Nature 2010 December

Four legs bad and two legs good

(with apologies to George Orwell!)

A telephone call about a certain flying mammal and an interesting email I saw about pond weed a few weeks ago got me thinking about our sometimes schizophrenic relationship with the plants and animals that we live amongst.

A roadside verge with a splash of daisies can be a welcome site in late Spring. Meanwhile a golf green awash with bellis perennis, to give the flower its official name, is a greenkeeper’s nightmare. Similarly, New Zealand pygmyweed and Japanese knotweed, despite the suggestion in their moniker, may be part of the natural habitat in their country of origin: but here they are unwanted, invasive weeds found in Pallet’s Pond in Cholesbury or in the scrub woodland adjacent to the Hill Fort. Both are on Defra’s invasive non-native species list and need to be eradicated asap. The botanical maxim that sums up this duplicity neatly goes along the lines of: – ‘A weed is just a plant growing in the wrong place.’

A while back I wrote about the insects that share our houses. Though generally we would prefer to rid our properties of most of them, humanely or otherwise, from time to time we may tolerate the odd one and occasionally even proudly cherish them (I’m thinking particularly of those gregarious ladybirds, huddling in crevices over winter). Can we apply a similar principle to plants and weeds and the larger members of the animal kingdom that become uninvited guests in our homes?

Exhibit 1 – The birds we today know as house martins had for eons been building their nests on seaside cliffs. Some time later, perhaps 5 -10,000 years ago, when our ancestors quarried for building materials, the martins moved inland to exploit these newly created habitats. At the same time, the use of quarried stone and timber in building construction encouraged the more opportunist martins to choose to make their home close to human habitation.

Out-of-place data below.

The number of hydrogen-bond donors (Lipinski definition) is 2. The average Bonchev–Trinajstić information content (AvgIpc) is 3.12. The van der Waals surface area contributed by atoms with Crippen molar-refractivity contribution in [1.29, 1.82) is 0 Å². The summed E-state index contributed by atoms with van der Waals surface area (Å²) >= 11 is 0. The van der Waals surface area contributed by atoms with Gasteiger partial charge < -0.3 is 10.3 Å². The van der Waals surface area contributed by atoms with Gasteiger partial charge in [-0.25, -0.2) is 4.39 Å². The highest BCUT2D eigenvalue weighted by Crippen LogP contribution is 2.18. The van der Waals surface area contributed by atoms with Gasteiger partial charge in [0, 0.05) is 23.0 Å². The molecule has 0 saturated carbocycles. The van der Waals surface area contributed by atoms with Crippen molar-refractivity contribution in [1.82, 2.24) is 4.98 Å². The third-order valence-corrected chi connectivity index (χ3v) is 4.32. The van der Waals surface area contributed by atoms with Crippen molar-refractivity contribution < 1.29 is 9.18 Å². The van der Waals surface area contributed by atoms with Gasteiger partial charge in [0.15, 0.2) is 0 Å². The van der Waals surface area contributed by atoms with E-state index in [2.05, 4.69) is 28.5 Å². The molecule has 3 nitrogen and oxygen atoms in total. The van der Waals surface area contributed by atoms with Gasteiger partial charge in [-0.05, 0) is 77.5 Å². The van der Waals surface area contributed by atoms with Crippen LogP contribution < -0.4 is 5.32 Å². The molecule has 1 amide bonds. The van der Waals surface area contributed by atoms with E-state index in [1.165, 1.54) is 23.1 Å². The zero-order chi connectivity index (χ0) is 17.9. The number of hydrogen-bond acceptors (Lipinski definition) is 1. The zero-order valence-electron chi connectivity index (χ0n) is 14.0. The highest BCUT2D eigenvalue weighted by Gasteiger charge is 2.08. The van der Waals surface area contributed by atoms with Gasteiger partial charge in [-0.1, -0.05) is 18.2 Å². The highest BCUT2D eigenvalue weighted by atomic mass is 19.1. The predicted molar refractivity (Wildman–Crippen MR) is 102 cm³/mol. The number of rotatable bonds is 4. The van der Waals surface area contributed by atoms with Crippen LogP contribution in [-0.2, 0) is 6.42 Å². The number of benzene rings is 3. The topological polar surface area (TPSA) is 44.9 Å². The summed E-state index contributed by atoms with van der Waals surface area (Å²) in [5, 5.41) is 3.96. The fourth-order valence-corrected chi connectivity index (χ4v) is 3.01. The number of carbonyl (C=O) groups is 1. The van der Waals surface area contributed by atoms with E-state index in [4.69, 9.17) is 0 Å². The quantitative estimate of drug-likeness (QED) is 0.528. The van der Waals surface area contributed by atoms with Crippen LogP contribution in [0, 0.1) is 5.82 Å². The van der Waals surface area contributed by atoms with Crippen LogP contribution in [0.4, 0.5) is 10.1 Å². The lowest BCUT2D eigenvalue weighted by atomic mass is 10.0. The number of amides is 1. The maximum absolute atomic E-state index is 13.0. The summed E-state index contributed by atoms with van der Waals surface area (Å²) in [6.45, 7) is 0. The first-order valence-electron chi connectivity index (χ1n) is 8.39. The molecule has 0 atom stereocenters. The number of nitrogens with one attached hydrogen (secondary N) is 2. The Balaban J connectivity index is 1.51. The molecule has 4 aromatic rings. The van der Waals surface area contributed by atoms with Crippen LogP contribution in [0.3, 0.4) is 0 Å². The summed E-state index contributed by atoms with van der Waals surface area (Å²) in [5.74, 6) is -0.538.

These birds are summer visitors and feed on the wing, entirely off insects and with the increasing domestication of animals, the ample supply of insects on farms would have made the associated buildings a good choice of location. It was much the same story with Barn Owls, which must have also moved in on discovering the surfeit of rodents around farmsteads. Like the Dutch and residents of north Germany, who each year welcome back the storks and even provide wagon wheels on their roofs on which the birds build their precarious nests, house owners in Blighty have traditionally thought themselves blessed to have been chosen by house martins to make their home ‘chez-nous’.

Exhibit 2 – Bats tend not to be one of those animals which readily make it onto people’s Top Ten favourite cuddly creatures list. Most of us only experience bats when they appear flying just above our heads, which for some is disconcerting. Added to this are gothic superstitions which still persist, subconsciously at least. Visiting a zoo recently and standing in the walk- through bat enclosure, I was interested to observe a general change to the public’s perception of bats. With an opportunity to view them up close they come across as more endearing creatures.